He lived life with an amazing gusto and zest. I’ve heard it said, though I can’t confirm it, that he was trying out skiing in his seventies! When he and the gang went to Alaska, it was Dave who rousted everybody out of bed in the wee hours of the morning to see the Northern Lights.
  No matter what the occasion, Dave made it better by caring. When I moved to Denver, it was Dave (with Ruthie and Dan ) who took me out to dinner and helped me adjust to life in a new city. He was like a dad to me that evening. Once Dave sent me a letter with advice about relationships. He really cared; he wanted me to be happy.
  I will miss him terribly. I know he’s in a better place now— maybe trout fishing, or playing his ukulele, and, for sure, singing.

Posted by Chip Watts on April 22, 2021
A common thread among the mourners who have lost a loved one, especially one that was very important to them, is that the person will be remembered, more, never forgotten.

I met Mr. Coate in the late 70s and instantly realized just how genuinely kind and inquisitive the man was. Dan had invited me to spend some time at their place on Lake Chautauqua back in 1982 and that was the last time I had seen Mr. Coate. (Yes, it is odd for a 57 year old man to refer to another adult as Mr. would probably be annoying to the Mr. in question, but I guess it is one of those many anchors to our youth.)

For the nearly four decades since I had last seen Mr. Coate, what I remember was that he worked at Dravo Corporation out on Neville Island. Living in Upper St. Clair for all these decades, I have not travelled up/down the I-79 corridor that goes over Neville Island a whole lot, but every time, and I mean every time, that I did, I always thought of Mr. Coate. And, now that I work in Cranberry, the passages are much more frequent. And, yes, I think of Mr. Coate each and every time.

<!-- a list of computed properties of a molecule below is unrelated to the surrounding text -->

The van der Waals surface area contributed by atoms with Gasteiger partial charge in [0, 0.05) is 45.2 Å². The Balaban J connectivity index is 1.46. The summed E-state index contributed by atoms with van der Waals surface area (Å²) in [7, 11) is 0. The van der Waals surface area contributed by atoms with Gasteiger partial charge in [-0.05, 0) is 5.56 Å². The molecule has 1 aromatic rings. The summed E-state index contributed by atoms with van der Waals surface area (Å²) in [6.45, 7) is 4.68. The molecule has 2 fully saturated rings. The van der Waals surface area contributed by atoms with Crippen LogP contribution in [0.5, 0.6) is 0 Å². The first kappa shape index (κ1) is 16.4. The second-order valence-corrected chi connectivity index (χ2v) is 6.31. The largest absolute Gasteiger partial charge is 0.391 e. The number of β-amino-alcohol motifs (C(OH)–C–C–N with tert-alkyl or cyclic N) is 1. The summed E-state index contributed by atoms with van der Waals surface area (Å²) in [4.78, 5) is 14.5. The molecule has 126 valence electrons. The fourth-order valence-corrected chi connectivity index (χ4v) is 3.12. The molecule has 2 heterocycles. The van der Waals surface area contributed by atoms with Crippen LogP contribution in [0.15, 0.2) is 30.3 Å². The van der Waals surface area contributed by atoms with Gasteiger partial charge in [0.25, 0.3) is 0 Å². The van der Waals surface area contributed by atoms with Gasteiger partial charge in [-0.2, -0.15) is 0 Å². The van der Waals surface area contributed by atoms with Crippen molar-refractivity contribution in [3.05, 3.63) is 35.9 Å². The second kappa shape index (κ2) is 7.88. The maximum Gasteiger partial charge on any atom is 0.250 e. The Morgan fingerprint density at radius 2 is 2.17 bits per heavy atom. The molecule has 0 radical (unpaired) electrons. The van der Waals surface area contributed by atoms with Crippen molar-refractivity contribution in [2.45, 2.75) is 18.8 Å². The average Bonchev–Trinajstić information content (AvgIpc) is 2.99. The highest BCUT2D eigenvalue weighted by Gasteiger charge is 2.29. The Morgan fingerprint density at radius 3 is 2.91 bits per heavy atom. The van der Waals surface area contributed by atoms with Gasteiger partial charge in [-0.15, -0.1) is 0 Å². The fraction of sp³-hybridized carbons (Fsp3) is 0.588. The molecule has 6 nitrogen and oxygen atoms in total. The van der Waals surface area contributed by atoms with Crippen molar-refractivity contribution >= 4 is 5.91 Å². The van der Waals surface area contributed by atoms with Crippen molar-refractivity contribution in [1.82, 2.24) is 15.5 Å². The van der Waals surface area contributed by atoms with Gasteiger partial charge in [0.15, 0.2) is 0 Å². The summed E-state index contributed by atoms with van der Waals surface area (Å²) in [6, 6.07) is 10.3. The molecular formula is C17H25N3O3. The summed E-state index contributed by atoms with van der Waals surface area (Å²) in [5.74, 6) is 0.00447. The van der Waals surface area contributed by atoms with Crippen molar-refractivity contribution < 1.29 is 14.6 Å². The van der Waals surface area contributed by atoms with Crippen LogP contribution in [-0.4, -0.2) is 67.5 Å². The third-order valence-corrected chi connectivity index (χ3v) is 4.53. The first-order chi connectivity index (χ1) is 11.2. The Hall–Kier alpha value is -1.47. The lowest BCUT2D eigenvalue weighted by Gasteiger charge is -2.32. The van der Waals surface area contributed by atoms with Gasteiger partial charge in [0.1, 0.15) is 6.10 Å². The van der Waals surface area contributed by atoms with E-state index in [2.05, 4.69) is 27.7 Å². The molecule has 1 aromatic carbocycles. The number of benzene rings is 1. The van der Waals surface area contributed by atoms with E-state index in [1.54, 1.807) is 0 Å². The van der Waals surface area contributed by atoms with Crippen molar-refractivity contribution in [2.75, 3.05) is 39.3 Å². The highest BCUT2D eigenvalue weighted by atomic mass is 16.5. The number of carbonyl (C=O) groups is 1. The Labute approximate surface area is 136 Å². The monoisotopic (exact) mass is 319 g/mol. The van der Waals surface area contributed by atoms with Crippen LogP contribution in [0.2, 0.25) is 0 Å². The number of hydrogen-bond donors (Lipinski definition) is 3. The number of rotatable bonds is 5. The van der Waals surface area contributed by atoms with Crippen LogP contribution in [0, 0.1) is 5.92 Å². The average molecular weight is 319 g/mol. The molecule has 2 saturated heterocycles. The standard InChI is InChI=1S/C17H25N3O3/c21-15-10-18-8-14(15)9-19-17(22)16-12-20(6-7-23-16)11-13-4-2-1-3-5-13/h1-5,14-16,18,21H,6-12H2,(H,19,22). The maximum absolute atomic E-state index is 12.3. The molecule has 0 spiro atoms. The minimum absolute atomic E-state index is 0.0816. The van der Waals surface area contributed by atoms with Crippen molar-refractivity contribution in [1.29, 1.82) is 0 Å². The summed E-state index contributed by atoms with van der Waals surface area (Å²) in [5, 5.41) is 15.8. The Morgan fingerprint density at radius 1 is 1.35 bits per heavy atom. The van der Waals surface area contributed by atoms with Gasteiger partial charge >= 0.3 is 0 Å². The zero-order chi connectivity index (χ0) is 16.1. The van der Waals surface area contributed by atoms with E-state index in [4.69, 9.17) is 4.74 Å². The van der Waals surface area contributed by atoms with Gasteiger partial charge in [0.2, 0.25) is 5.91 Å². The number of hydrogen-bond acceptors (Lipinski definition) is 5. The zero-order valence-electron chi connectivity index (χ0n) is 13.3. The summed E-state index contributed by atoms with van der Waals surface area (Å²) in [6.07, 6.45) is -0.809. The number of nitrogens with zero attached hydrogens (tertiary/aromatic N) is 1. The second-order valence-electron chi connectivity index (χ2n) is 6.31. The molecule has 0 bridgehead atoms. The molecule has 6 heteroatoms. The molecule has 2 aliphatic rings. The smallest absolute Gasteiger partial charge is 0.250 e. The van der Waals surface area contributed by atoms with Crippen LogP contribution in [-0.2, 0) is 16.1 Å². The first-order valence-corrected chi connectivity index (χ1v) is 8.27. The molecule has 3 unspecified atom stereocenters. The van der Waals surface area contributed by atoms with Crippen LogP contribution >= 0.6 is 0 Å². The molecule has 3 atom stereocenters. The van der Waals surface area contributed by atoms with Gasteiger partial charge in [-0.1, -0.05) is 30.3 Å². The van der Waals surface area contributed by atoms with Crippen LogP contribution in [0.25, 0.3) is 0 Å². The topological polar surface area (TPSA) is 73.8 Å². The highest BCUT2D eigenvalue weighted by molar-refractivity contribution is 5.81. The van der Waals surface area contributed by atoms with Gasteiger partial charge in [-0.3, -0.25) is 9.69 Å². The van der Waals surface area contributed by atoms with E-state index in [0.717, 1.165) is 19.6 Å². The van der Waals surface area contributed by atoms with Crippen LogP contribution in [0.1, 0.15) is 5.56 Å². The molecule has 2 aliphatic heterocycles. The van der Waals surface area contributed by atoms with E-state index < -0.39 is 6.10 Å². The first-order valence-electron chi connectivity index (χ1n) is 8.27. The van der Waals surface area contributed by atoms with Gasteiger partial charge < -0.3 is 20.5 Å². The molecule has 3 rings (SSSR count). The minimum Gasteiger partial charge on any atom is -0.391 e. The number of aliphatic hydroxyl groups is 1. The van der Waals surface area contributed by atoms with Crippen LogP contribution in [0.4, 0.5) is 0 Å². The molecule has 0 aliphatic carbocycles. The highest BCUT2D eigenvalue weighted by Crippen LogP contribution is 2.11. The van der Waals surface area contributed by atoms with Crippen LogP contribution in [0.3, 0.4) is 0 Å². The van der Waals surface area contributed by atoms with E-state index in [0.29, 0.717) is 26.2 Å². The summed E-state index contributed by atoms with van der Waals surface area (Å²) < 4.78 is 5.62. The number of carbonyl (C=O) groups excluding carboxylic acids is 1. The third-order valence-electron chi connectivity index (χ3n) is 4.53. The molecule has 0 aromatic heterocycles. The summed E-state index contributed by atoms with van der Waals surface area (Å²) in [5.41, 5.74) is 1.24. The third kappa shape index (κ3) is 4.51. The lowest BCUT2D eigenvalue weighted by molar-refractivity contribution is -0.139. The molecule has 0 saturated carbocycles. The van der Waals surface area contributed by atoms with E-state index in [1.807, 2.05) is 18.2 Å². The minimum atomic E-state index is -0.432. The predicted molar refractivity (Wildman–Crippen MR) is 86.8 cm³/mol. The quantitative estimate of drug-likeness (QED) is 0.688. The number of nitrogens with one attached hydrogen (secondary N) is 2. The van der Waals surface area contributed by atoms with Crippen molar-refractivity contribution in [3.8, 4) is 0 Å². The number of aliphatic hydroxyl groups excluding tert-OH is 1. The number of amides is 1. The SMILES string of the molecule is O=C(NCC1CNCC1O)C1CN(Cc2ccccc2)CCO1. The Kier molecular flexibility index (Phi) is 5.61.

No, it’s not as beautiful as the thought of a garden, although Silver Queen Corn is another memory because that was what he stopped along the road to purchase one day I was up at Chautauqua, or as wonderful as a piece of music conjuring a distant and fond memory, but it does testify to the strength of the positive impression the man had on me.

The statement at the top of this page, “forever missed” should read, “forever missed, but not forgotten” as I have always, and will continue to remember Mr. Coate every time I drive over Neville Island.
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Shared by Lisa Sauer on April 27, 2021
One of the funniest times I remember with dad was when he was in the health center. We went back to his old apartment (dad in the wheelchair).  Most everything had already been moved out. There was a bottle of champagne in the refrigerator that we had been saving. We decided we better drink it, and then discovered there weren’t any glasses. So we proceeded to drink it directly from the bottle! Lots of laughs
Shared by Gretchen Flossman on April 14, 2021
What a lovely tribute to your Dad.  I have many fond memories of Dave and the Coate family especially when I was a student at Pitt.  Kris and Andrew would take me along up to Lake Chautauqua to spend a few long weekends at the cottage.  It was so much fun... boating and water skiing!  Dave and Ruth were very kind to me. Love to Andrew, Lisa and Dan from Gretche